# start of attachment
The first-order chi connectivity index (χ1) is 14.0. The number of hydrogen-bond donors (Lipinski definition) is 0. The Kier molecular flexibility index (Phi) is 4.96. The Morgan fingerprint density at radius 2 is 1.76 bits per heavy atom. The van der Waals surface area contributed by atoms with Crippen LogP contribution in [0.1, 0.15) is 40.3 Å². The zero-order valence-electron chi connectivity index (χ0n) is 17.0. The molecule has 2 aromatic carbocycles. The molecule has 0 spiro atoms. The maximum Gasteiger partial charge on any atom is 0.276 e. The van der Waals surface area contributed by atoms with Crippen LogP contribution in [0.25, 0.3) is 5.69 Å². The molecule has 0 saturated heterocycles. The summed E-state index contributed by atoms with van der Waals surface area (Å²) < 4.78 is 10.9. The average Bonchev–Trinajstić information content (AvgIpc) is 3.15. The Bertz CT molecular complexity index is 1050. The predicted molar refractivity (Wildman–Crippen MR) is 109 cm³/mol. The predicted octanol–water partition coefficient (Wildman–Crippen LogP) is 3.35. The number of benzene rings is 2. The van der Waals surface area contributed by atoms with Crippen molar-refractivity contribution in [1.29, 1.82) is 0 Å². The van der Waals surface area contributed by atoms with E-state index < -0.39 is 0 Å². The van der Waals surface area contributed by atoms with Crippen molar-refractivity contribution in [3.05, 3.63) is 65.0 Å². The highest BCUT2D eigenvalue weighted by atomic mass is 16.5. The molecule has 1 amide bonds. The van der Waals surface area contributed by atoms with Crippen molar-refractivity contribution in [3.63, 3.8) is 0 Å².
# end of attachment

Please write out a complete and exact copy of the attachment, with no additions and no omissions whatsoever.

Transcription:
The first-order chi connectivity index (χ1) is 14.0. The number of hydrogen-bond donors (Lipinski definition) is 0. The Kier molecular flexibility index (Phi) is 4.96. The Morgan fingerprint density at radius 2 is 1.76 bits per heavy atom. The van der Waals surface area contributed by atoms with Crippen LogP contribution in [0.1, 0.15) is 40.3 Å². The zero-order valence-electron chi connectivity index (χ0n) is 17.0. The molecule has 2 aromatic carbocycles. The molecule has 0 spiro atoms. The maximum Gasteiger partial charge on any atom is 0.276 e. The van der Waals surface area contributed by atoms with Crippen LogP contribution in [0.25, 0.3) is 5.69 Å². The molecule has 0 saturated heterocycles. The summed E-state index contributed by atoms with van der Waals surface area (Å²) < 4.78 is 10.9. The average Bonchev–Trinajstić information content (AvgIpc) is 3.15. The Bertz CT molecular complexity index is 1050. The predicted molar refractivity (Wildman–Crippen MR) is 109 cm³/mol. The predicted octanol–water partition coefficient (Wildman–Crippen LogP) is 3.35. The number of benzene rings is 2. The van der Waals surface area contributed by atoms with Crippen molar-refractivity contribution in [1.29, 1.82) is 0 Å². The van der Waals surface area contributed by atoms with E-state index < -0.39 is 0 Å². The van der Waals surface area contributed by atoms with Crippen molar-refractivity contribution in [3.05, 3.63) is 65.0 Å². The highest BCUT2D eigenvalue weighted by atomic mass is 16.5. The molecule has 1 amide bonds. The van der Waals surface area contributed by atoms with Crippen molar-refractivity contribution in [3.63, 3.8) is 0 Å².